Right now i'm still looking at "stale" DNS setup, no automanagement of servers down. Is there a service/software which already offers automatic changes of zones for removing servers which are down, and adding them back when they get back online?
So the rule of thumb is if you have a 30A circuit to not exceed 80% or 24A.
If I buy a 30A circuit, I am assuming it is protected by a circuit breaker that is 30A, correct?
In *theory* we could run 29-30A all day and be fine.
So, I understand, the rule of 80% to be to the effect that "during startup, equipment uses more power ... or during runtime if it heats up, the fans go faster using more power" so it is safe to be at 24A in case you get spikes to 27-29A.
Is my reasoning correct?
Further, if you run primary/redundant circuits, is there really harm in running 13A on one circuit and 14A on the other.. and in the unlikely event of a failure, you are running 27A on one circuit (at 90% instead of 80%).
Any thoughts on this? Getting an extra 3A out of a 208V circuits is like putting in 3-4 more servers. If someone is doing this please let me know. I think it would work fine but i would like to know from the experts that do the colo stuff for a living what problems i could encounter, if any.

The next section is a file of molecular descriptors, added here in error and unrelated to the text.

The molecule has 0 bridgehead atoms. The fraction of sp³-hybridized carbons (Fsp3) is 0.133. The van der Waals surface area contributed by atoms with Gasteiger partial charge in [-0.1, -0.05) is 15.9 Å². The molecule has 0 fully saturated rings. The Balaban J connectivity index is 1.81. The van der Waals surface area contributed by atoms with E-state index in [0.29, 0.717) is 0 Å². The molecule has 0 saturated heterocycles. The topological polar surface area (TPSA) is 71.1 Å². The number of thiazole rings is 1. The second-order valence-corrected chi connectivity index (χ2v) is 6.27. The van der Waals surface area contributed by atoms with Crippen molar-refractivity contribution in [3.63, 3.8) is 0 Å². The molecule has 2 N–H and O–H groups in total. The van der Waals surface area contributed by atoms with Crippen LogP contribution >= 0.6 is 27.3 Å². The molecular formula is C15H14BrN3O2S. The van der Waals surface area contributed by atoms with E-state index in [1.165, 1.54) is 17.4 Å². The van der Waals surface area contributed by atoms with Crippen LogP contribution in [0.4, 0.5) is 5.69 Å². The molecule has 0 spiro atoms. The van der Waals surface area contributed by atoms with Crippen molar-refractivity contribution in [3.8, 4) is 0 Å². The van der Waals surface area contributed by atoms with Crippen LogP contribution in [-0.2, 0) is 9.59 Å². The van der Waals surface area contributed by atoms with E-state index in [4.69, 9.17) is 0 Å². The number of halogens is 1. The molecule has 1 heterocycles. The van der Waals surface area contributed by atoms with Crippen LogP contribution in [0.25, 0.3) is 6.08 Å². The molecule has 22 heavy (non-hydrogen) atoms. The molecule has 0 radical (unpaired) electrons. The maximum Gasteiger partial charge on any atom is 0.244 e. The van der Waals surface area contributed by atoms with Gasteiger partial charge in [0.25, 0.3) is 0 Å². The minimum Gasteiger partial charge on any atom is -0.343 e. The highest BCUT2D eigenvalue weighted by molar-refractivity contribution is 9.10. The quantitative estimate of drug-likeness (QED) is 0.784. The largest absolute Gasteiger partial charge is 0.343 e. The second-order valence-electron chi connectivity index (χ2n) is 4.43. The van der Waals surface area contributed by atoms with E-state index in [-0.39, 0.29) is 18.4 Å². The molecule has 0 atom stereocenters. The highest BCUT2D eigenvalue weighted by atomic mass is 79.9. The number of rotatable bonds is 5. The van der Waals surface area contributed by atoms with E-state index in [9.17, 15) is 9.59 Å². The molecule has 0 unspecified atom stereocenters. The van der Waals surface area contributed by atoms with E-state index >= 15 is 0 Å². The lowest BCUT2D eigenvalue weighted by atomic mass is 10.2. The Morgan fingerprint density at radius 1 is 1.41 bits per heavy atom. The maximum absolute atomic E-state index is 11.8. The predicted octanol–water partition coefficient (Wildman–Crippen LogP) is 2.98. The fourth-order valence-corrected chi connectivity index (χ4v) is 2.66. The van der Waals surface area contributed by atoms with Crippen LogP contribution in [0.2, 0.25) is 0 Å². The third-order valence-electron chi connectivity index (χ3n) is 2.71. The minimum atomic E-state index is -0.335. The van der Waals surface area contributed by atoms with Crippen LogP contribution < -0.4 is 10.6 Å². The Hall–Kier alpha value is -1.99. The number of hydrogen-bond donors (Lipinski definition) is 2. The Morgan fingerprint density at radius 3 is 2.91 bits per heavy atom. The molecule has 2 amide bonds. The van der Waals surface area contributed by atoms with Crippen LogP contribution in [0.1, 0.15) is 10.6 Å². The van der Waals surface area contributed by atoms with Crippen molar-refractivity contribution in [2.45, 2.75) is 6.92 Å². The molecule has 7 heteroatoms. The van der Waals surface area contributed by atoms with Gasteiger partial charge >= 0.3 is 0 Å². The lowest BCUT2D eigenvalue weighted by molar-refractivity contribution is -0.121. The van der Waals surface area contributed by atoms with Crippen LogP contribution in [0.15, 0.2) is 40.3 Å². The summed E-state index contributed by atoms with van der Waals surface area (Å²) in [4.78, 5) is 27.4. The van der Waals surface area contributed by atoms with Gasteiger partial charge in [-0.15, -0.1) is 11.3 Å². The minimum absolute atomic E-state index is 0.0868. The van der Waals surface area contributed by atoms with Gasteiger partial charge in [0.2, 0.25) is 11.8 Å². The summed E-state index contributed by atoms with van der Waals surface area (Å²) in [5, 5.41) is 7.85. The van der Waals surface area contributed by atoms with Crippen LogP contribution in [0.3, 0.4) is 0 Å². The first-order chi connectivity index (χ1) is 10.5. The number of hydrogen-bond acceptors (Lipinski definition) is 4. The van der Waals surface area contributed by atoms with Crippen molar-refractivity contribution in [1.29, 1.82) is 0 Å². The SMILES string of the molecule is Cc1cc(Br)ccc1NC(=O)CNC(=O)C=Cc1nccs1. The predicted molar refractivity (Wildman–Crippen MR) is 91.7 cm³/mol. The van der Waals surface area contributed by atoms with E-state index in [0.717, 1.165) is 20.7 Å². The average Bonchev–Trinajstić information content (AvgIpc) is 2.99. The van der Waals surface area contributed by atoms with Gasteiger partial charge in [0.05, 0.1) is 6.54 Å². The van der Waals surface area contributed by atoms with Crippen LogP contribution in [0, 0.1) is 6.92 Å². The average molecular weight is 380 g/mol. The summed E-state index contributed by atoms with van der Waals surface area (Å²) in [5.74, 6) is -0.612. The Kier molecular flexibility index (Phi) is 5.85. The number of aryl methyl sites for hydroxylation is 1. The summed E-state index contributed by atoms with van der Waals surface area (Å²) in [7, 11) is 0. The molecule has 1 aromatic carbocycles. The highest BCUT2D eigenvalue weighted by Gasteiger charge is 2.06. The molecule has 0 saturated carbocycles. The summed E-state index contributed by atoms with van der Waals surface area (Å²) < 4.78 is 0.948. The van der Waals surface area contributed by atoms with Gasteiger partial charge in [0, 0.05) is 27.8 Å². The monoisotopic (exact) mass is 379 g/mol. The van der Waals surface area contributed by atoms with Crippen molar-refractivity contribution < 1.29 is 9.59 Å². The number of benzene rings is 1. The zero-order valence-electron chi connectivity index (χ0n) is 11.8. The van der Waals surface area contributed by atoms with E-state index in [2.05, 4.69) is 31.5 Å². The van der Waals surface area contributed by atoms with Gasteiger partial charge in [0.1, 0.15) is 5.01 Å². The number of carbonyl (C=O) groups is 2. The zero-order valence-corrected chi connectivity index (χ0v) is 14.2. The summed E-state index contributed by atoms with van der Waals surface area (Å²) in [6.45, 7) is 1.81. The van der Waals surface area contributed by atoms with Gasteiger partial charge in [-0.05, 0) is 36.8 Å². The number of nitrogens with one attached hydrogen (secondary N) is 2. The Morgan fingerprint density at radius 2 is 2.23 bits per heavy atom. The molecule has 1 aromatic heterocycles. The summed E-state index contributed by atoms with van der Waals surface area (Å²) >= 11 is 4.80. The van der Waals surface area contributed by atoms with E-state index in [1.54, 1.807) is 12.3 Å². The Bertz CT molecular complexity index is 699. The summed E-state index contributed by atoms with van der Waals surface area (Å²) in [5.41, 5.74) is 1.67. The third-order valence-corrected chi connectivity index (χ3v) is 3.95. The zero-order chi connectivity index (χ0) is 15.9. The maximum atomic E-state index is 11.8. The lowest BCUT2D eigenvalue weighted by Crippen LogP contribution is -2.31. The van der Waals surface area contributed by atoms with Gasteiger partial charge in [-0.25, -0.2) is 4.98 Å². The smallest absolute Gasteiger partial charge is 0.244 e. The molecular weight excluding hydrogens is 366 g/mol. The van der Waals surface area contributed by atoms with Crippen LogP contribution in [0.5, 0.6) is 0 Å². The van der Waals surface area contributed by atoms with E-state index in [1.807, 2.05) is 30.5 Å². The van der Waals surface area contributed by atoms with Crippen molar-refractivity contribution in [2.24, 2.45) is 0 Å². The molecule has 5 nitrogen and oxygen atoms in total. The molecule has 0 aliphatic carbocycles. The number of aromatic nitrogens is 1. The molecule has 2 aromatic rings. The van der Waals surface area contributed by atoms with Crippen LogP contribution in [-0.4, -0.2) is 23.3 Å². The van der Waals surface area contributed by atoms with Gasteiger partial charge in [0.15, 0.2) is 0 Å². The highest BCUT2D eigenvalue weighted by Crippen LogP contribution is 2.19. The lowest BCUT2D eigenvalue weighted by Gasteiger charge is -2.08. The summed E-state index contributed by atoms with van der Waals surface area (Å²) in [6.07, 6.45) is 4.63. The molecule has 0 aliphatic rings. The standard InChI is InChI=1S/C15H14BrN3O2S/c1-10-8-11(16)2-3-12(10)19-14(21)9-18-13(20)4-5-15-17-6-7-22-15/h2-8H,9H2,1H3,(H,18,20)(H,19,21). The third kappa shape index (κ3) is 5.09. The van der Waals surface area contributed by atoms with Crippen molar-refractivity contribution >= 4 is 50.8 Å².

We have 2 linux servers with plesk. We want Redundant Dns and backup mail servers for our hosting domains. We already setup Primary nameserver ip address is first server, Sec Nameserver ip address is second Server. like
ns.ourdomain.com - first server ip address ns1.ourdomain.com - Second server IP Address
and how can setup backup mail server for both servers
I have a LAMP server running and would like to have the exact mirror running on another location. I would like to sync the web files and database in either real time (upon any update) or in delayed mode (x minutes after the update).
For MySQL, I believe replication can do the job unless anybody has better recommendation. What would you guys suggest for web files? Can I use different Linux flavor but maintain back the same LAMP version?
Is there any "online" 3rd party load balancing service that I could use to load balance the traffic to both servers?